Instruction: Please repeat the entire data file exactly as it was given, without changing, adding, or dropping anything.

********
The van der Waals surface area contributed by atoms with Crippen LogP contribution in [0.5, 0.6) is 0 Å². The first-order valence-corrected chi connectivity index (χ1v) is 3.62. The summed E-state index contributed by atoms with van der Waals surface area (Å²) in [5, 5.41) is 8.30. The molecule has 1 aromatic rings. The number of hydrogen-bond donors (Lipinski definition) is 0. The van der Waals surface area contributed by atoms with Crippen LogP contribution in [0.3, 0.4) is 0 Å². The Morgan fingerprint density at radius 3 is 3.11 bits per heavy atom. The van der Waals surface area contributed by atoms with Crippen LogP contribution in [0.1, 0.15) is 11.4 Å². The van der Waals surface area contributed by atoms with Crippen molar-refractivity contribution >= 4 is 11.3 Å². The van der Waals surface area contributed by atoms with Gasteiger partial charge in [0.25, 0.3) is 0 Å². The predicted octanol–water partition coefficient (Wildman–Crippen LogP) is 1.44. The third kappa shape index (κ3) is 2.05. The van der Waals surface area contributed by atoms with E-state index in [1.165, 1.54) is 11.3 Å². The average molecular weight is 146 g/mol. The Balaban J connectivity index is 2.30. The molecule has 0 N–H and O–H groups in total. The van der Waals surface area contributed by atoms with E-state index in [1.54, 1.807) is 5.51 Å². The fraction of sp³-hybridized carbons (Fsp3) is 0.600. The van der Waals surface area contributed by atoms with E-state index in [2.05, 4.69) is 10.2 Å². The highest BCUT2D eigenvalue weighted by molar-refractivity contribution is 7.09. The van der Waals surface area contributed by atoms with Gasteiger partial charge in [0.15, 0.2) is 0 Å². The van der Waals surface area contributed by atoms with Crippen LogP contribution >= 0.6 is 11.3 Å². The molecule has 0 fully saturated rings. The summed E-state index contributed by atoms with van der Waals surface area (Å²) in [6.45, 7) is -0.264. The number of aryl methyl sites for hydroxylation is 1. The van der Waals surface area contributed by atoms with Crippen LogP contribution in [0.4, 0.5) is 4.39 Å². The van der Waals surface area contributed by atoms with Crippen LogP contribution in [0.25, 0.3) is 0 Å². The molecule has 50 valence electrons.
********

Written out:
The van der Waals surface area contributed by atoms with Crippen LogP contribution in [0.5, 0.6) is 0 Å². The first-order valence-corrected chi connectivity index (χ1v) is 3.62. The summed E-state index contributed by atoms with van der Waals surface area (Å²) in [5, 5.41) is 8.30. The molecule has 1 aromatic rings. The number of hydrogen-bond donors (Lipinski definition) is 0. The van der Waals surface area contributed by atoms with Crippen LogP contribution in [0.3, 0.4) is 0 Å². The Morgan fingerprint density at radius 3 is 3.11 bits per heavy atom. The van der Waals surface area contributed by atoms with Crippen LogP contribution in [0.1, 0.15) is 11.4 Å². The van der Waals surface area contributed by atoms with Crippen molar-refractivity contribution >= 4 is 11.3 Å². The van der Waals surface area contributed by atoms with Gasteiger partial charge in [0.25, 0.3) is 0 Å². The predicted octanol–water partition coefficient (Wildman–Crippen LogP) is 1.44. The third kappa shape index (κ3) is 2.05. The van der Waals surface area contributed by atoms with E-state index in [1.165, 1.54) is 11.3 Å². The average molecular weight is 146 g/mol. The Balaban J connectivity index is 2.30. The molecule has 0 N–H and O–H groups in total. The van der Waals surface area contributed by atoms with E-state index in [1.54, 1.807) is 5.51 Å². The fraction of sp³-hybridized carbons (Fsp3) is 0.600. The van der Waals surface area contributed by atoms with E-state index in [2.05, 4.69) is 10.2 Å². The highest BCUT2D eigenvalue weighted by molar-refractivity contribution is 7.09. The van der Waals surface area contributed by atoms with Gasteiger partial charge in [0.15, 0.2) is 0 Å². The van der Waals surface area contributed by atoms with Crippen LogP contribution >= 0.6 is 11.3 Å². The molecule has 0 fully saturated rings. The summed E-state index contributed by atoms with van der Waals surface area (Å²) in [6.45, 7) is -0.264. The number of aryl methyl sites for hydroxylation is 1. The van der Waals surface area contributed by atoms with Crippen LogP contribution in [0.4, 0.5) is 4.39 Å². The van der Waals surface area contributed by atoms with Crippen LogP contribution in [0.25, 0.3) is 0 Å². The molecule has 50 valence electrons.